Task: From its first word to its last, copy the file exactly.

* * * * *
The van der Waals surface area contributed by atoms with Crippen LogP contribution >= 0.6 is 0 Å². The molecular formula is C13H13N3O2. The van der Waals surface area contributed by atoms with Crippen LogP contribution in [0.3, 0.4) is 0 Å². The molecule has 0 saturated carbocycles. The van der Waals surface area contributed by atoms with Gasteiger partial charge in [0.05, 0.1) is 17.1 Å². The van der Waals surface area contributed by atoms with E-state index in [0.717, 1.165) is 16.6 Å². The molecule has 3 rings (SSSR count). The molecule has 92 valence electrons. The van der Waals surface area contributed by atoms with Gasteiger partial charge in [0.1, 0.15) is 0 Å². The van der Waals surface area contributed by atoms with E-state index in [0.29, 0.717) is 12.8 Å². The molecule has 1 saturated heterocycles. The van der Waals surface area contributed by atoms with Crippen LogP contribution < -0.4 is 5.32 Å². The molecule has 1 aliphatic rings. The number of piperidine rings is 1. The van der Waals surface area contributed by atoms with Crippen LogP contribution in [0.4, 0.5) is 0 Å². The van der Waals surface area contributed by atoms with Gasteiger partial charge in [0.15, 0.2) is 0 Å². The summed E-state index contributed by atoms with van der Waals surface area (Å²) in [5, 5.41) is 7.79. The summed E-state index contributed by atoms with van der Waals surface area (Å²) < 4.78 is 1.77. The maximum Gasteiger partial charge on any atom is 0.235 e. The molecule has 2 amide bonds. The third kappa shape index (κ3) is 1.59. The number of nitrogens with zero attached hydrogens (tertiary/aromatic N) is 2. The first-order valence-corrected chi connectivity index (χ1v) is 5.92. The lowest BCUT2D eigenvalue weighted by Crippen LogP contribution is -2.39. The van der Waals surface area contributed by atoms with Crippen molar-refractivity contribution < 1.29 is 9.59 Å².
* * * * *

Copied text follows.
The van der Waals surface area contributed by atoms with Crippen LogP contribution >= 0.6 is 0 Å². The molecular formula is C13H13N3O2. The van der Waals surface area contributed by atoms with Crippen LogP contribution in [0.3, 0.4) is 0 Å². The molecule has 0 saturated carbocycles. The van der Waals surface area contributed by atoms with Gasteiger partial charge in [0.05, 0.1) is 17.1 Å². The van der Waals surface area contributed by atoms with E-state index in [0.717, 1.165) is 16.6 Å². The molecule has 3 rings (SSSR count). The molecule has 92 valence electrons. The van der Waals surface area contributed by atoms with Gasteiger partial charge in [0.1, 0.15) is 0 Å². The van der Waals surface area contributed by atoms with E-state index in [0.29, 0.717) is 12.8 Å². The molecule has 1 saturated heterocycles. The van der Waals surface area contributed by atoms with Crippen LogP contribution < -0.4 is 5.32 Å². The molecule has 1 aliphatic rings. The number of piperidine rings is 1. The van der Waals surface area contributed by atoms with Crippen LogP contribution in [0.4, 0.5) is 0 Å². The van der Waals surface area contributed by atoms with Gasteiger partial charge in [0.15, 0.2) is 0 Å². The summed E-state index contributed by atoms with van der Waals surface area (Å²) in [5, 5.41) is 7.79. The summed E-state index contributed by atoms with van der Waals surface area (Å²) < 4.78 is 1.77. The maximum Gasteiger partial charge on any atom is 0.235 e. The molecule has 2 amide bonds. The third kappa shape index (κ3) is 1.59. The number of nitrogens with zero attached hydrogens (tertiary/aromatic N) is 2. The first-order valence-corrected chi connectivity index (χ1v) is 5.92. The lowest BCUT2D eigenvalue weighted by Crippen LogP contribution is -2.39. The van der Waals surface area contributed by atoms with Crippen molar-refractivity contribution < 1.29 is 9.59 Å².